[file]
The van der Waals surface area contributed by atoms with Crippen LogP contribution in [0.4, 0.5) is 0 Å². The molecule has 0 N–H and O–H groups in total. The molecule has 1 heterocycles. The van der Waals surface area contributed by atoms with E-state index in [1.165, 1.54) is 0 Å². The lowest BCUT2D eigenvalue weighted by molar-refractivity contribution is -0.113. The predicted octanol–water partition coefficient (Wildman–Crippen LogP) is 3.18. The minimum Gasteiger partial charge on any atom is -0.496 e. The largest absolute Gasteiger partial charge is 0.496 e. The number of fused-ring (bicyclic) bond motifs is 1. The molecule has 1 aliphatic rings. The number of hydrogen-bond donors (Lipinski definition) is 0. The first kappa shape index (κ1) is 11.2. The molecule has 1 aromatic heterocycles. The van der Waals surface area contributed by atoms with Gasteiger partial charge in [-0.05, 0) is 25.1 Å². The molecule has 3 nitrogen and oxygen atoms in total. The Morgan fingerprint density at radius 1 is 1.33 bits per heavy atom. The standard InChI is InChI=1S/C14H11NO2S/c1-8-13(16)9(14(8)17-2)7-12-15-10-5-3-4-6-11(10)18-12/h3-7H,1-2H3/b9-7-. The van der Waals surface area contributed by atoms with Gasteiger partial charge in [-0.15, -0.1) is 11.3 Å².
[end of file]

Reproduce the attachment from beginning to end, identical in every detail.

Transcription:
The van der Waals surface area contributed by atoms with Crippen LogP contribution in [0.4, 0.5) is 0 Å². The molecule has 0 N–H and O–H groups in total. The molecule has 1 heterocycles. The van der Waals surface area contributed by atoms with E-state index in [1.165, 1.54) is 0 Å². The lowest BCUT2D eigenvalue weighted by molar-refractivity contribution is -0.113. The predicted octanol–water partition coefficient (Wildman–Crippen LogP) is 3.18. The minimum Gasteiger partial charge on any atom is -0.496 e. The largest absolute Gasteiger partial charge is 0.496 e. The number of fused-ring (bicyclic) bond motifs is 1. The molecule has 1 aliphatic rings. The number of hydrogen-bond donors (Lipinski definition) is 0. The first kappa shape index (κ1) is 11.2. The molecule has 1 aromatic heterocycles. The van der Waals surface area contributed by atoms with Gasteiger partial charge in [-0.05, 0) is 25.1 Å². The molecule has 3 nitrogen and oxygen atoms in total. The Morgan fingerprint density at radius 1 is 1.33 bits per heavy atom. The standard InChI is InChI=1S/C14H11NO2S/c1-8-13(16)9(14(8)17-2)7-12-15-10-5-3-4-6-11(10)18-12/h3-7H,1-2H3/b9-7-. The van der Waals surface area contributed by atoms with Gasteiger partial charge in [-0.15, -0.1) is 11.3 Å².